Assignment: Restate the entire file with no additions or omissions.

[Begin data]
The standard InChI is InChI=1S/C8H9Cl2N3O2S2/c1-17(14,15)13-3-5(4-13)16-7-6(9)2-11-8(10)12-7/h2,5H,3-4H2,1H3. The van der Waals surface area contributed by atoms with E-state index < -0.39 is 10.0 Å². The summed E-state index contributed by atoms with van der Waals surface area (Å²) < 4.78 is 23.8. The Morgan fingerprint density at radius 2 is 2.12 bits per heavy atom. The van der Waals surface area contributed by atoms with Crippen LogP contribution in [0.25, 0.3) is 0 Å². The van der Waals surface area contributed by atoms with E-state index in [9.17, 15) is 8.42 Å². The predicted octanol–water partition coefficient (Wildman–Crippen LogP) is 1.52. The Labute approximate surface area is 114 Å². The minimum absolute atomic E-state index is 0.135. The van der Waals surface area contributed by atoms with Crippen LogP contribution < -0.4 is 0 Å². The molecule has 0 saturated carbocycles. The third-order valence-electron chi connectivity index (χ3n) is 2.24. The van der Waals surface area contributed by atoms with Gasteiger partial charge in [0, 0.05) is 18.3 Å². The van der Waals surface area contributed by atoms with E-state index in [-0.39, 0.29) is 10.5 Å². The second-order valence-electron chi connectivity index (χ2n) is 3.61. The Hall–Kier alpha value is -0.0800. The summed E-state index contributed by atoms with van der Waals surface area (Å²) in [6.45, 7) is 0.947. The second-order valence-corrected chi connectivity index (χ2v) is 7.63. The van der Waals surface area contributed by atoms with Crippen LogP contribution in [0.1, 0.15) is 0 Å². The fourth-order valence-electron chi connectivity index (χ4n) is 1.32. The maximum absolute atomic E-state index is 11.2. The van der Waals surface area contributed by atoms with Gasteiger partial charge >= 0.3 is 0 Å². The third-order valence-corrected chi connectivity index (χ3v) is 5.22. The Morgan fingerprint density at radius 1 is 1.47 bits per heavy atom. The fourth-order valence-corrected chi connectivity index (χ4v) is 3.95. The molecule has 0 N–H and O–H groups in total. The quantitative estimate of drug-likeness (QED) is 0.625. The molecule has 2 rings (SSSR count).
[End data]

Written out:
The standard InChI is InChI=1S/C8H9Cl2N3O2S2/c1-17(14,15)13-3-5(4-13)16-7-6(9)2-11-8(10)12-7/h2,5H,3-4H2,1H3. The van der Waals surface area contributed by atoms with E-state index < -0.39 is 10.0 Å². The summed E-state index contributed by atoms with van der Waals surface area (Å²) < 4.78 is 23.8. The Morgan fingerprint density at radius 2 is 2.12 bits per heavy atom. The van der Waals surface area contributed by atoms with Crippen LogP contribution in [0.25, 0.3) is 0 Å². The van der Waals surface area contributed by atoms with E-state index in [9.17, 15) is 8.42 Å². The predicted octanol–water partition coefficient (Wildman–Crippen LogP) is 1.52. The Labute approximate surface area is 114 Å². The minimum absolute atomic E-state index is 0.135. The van der Waals surface area contributed by atoms with Crippen LogP contribution < -0.4 is 0 Å². The molecule has 0 saturated carbocycles. The third-order valence-electron chi connectivity index (χ3n) is 2.24. The van der Waals surface area contributed by atoms with Gasteiger partial charge in [0, 0.05) is 18.3 Å². The van der Waals surface area contributed by atoms with E-state index in [-0.39, 0.29) is 10.5 Å². The second-order valence-electron chi connectivity index (χ2n) is 3.61. The Hall–Kier alpha value is -0.0800. The summed E-state index contributed by atoms with van der Waals surface area (Å²) in [6.45, 7) is 0.947. The second-order valence-corrected chi connectivity index (χ2v) is 7.63. The van der Waals surface area contributed by atoms with Crippen LogP contribution in [0.1, 0.15) is 0 Å². The fourth-order valence-electron chi connectivity index (χ4n) is 1.32. The maximum absolute atomic E-state index is 11.2. The van der Waals surface area contributed by atoms with Gasteiger partial charge >= 0.3 is 0 Å². The third-order valence-corrected chi connectivity index (χ3v) is 5.22. The Morgan fingerprint density at radius 1 is 1.47 bits per heavy atom. The fourth-order valence-corrected chi connectivity index (χ4v) is 3.95. The molecule has 0 N–H and O–H groups in total. The quantitative estimate of drug-likeness (QED) is 0.625. The molecule has 2 rings (SSSR count).